So this is freedom;  it took 3 years of work and planning to get here, and I would not change it for the world. If you are reading this and are wishing you could do the same thing then it’s time to put your hands deep into the water and start pushing as much of it around as you can manage.

swirling water

Image courtesy of everhalle


mosquitoAfter watching Merlin Mann’s recent video on make-believe help I started thinking about the relationships, in particular on the internet, that are being used for survival. Merlin’s video was response to a satirical video he made yesterday about the sometimes ridiculous hacks that self-help type sites put up. For me the 30 odd minutes he uses to explain his point came down to two things

  • stated clearly – think about who is telling you how to be you
  • less clearly –  much of internet business is based on keeping people reliant on receiving information on who  to be/what to do

Merlin is particularly nice about how he describes this industry. He doesn’t condemn it outright, but it is clear that it troubles him, and troubles him a lot.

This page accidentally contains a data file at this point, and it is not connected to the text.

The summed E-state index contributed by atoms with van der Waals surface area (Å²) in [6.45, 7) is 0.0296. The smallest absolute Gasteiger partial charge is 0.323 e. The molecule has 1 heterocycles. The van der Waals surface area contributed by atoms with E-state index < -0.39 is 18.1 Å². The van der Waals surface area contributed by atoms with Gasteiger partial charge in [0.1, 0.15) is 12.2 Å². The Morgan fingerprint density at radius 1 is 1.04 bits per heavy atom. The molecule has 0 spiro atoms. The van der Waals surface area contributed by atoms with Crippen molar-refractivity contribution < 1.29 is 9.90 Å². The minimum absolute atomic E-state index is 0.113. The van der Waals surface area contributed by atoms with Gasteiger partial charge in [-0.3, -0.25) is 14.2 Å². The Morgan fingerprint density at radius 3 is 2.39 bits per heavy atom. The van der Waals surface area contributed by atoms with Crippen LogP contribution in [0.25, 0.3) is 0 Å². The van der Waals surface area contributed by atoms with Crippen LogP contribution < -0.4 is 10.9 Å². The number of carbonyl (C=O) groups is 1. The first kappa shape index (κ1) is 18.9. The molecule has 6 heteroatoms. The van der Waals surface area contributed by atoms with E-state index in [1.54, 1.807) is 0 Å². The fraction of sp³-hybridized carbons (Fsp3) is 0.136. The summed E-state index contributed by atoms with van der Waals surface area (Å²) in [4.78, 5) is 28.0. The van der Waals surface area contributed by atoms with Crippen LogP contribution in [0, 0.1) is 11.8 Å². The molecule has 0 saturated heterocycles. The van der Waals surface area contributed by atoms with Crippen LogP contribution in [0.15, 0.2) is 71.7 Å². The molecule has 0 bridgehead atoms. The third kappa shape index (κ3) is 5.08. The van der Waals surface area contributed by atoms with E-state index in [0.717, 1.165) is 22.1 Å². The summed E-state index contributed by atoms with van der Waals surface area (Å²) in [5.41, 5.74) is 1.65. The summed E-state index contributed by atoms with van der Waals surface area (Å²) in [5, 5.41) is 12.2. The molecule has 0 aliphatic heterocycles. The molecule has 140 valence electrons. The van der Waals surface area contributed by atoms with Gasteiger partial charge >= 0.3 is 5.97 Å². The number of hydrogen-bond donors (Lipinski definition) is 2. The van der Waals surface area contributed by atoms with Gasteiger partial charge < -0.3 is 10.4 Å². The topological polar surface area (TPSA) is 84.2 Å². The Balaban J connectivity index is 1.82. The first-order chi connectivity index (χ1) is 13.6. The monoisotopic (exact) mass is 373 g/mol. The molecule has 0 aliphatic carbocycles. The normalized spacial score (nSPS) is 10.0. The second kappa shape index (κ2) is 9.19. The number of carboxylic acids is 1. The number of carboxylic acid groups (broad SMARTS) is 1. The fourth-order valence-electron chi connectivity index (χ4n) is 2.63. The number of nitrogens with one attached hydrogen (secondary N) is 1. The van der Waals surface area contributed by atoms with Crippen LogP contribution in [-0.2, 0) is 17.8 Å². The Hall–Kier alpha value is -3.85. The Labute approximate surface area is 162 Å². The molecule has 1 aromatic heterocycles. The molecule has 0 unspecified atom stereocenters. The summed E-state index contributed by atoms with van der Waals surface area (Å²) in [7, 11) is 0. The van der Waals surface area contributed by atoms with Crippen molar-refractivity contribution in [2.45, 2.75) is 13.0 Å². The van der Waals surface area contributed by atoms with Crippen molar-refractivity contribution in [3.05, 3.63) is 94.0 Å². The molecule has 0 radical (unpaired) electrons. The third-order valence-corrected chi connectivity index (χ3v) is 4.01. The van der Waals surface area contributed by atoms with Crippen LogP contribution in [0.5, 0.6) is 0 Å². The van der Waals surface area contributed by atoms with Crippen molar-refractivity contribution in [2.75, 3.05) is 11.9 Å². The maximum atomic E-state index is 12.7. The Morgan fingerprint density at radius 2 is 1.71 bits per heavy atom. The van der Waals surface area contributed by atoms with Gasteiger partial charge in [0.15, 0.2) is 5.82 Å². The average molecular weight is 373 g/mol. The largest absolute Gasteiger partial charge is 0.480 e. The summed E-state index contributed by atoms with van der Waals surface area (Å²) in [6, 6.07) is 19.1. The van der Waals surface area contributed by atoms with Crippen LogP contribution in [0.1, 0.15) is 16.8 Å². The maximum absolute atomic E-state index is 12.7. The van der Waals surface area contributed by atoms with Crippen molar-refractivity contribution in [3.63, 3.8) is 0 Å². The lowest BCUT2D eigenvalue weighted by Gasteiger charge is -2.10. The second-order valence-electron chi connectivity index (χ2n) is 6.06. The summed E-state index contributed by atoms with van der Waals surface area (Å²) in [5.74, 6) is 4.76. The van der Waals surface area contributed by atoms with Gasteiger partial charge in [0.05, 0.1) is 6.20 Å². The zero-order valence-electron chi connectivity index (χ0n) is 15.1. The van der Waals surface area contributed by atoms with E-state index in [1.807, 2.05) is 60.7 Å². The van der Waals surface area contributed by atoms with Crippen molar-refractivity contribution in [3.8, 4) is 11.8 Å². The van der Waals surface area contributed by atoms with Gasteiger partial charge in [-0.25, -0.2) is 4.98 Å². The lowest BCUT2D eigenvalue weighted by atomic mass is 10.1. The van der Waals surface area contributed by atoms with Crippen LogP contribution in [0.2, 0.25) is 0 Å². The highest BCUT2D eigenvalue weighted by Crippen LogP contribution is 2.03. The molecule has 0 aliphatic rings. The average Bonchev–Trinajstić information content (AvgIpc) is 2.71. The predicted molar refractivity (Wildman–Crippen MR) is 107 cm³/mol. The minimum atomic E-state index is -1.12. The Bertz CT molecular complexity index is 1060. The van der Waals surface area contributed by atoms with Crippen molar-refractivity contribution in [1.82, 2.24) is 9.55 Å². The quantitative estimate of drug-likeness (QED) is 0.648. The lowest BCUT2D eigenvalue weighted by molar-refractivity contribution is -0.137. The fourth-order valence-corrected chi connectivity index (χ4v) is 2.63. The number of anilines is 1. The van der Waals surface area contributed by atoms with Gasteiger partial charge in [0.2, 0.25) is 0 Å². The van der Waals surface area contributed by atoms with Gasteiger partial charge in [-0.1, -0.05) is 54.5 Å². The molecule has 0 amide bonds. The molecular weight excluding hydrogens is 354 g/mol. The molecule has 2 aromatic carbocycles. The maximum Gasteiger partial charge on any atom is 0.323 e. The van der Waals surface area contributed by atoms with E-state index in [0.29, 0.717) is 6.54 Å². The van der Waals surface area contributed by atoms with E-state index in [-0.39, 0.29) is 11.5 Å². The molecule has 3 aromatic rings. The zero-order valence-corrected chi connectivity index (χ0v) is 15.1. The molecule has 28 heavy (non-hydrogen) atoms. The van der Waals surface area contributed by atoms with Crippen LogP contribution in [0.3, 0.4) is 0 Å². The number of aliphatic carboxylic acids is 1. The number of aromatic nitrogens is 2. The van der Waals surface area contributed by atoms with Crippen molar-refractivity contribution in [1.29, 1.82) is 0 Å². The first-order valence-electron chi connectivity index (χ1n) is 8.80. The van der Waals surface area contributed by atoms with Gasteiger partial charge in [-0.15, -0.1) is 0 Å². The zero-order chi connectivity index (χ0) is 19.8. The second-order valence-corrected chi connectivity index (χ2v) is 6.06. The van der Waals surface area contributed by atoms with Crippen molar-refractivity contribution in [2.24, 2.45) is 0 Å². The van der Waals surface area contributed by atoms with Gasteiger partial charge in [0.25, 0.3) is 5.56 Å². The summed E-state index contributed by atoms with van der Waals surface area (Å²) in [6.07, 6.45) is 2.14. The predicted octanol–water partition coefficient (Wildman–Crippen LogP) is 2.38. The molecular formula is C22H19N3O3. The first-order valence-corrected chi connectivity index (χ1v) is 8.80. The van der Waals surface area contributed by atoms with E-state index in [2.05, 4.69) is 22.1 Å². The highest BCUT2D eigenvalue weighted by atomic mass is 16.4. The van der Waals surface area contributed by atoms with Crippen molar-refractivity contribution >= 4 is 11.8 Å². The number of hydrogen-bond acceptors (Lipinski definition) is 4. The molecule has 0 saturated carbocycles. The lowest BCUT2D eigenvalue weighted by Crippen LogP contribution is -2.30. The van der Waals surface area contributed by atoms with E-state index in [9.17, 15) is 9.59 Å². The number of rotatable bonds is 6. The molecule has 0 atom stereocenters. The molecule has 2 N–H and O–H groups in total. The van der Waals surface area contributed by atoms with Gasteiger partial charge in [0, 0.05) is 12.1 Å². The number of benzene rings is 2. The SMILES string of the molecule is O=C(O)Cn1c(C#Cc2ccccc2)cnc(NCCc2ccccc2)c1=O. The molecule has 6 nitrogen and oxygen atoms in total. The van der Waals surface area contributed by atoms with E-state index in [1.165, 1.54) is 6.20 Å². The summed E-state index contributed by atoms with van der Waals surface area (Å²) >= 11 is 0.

I can see where he is going, and I agree with his sentiment. Yet the conundrum that Merlin finds himself in (and me too) is there is no black and white answer for each of the world’s ills, no matter how much we want to say “this is the cure”. There is no magic bullet.The example of the butcher with 40 years experience is quite true, there is no substitute for actually doing the work.

Does that mean that helping people on the internet is a bad thing? The answer is no and yes.

Humans, business and the internet are like a rainforest to me. You have the predators that make their own way in life (entrepreneurs) who are out there killing and eating (and dying). Then you have the symbiotic relationships where one entity is supported by another, and gives back in their own way  (employees, networks) and finally the parasites who live off of the others but do not kill them as that would end their meal ticket (service industries such as self help).